Why is My Soundboard Rippled?
The lightweight construction and thin woods used on Cordoba Guitars significantly contribute to the rich sound for which these instruments are revered. Keep in mind that these materials are quite delicate and can exhibit behaviors guitars with thicker woods and/or which are more heavily built do not. A question that we commonly hear is, “I am seeing suspicious ‘rippling’ or waviness behind the bridge of my guitar– is this a defect?”
This is actually normal behavior, and it’s called “telegraphing”.
“Telegraphing” is simply a term that describes the visibility of the soundboard’s inner fan struts from the outside of the guitar. It is caused by several factors related to the construction process of the guitar. A significant contributor of this phenomenon is the use of a relatively thin top, which is deliberately designed and built for maximum resonance, response, and energy transfer from the strings. Although the top is braced to a final dome shape across the entire soundboard for strength (in order to resist the natural torque applied to the bridge under string tension), a certain amount of movement of the soundboard wood will occur when the strings are at tension, especially between the braces. This results in the slightly wavy appearance of the top behind the bridge between the inner fan struts, not unlike the fabric of an airborne kite forming around its frame.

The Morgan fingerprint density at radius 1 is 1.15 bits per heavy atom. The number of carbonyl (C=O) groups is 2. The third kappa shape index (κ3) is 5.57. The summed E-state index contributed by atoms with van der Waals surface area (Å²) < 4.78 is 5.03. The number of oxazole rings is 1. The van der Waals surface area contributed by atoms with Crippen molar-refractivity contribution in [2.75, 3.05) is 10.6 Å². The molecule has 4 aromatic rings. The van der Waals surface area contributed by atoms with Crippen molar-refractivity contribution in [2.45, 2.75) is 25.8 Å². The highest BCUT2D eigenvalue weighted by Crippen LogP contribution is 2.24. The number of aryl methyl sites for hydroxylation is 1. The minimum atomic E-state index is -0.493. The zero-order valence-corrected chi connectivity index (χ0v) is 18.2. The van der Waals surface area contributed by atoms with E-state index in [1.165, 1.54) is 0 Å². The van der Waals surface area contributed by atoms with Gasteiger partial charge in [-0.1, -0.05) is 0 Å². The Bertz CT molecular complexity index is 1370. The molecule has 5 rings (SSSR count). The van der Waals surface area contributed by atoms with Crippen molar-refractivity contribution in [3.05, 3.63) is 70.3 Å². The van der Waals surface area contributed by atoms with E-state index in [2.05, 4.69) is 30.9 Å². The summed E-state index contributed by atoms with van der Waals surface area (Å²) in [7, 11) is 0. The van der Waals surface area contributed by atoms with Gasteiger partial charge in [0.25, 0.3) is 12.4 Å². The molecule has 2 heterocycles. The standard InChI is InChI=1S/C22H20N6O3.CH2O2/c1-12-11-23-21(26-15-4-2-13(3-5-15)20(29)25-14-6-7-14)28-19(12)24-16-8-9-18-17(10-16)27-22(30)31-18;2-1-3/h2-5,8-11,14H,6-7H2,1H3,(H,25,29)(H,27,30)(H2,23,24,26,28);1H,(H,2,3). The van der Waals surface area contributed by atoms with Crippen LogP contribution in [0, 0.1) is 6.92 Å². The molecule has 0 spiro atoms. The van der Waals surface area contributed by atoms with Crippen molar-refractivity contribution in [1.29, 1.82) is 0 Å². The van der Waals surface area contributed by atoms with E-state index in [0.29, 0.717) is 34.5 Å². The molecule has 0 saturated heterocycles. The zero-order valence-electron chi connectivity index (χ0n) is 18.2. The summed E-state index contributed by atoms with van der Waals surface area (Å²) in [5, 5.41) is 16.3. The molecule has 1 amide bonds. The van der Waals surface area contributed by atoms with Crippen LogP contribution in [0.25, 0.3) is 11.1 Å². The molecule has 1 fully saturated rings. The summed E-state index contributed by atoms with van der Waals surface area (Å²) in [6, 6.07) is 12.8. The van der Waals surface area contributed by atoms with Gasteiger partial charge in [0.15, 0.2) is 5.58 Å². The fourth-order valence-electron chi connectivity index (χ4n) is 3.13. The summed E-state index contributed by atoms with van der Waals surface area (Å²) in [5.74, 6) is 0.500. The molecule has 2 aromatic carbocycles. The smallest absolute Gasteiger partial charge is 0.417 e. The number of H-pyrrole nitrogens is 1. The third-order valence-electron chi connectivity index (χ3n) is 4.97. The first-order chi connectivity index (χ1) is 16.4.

Another contributing factor of telegraphing comes from the construction methods of the soundboard itself. The soundboards of Cordoba Guitars are braced face down; the struts are clamped downward onto the top against a domed mold that will give the soundboard its final shape. This downward force creates an extremely durable marriage of the struts to the soundboard, but can also reveal the location of the strut from the outside of the soundboard, formed by clamping pressure against the strut.
Telegraphing is a normal and common characteristic of lightly built nylon string guitars, especially when compared to steel string guitars built with different construction methods as well as thicker woods. You’ll even notice brace telegraphing on some of the most iconic and well-respected nylon string guitars in existence, which can easily demand a price from tens to hundreds of thousands of dollars in some cases. You have nothing to worry about – just be sure to follow our suggestions for properly humidifying and maintaining your Cordoba, and there is no reason it won’t last for generations!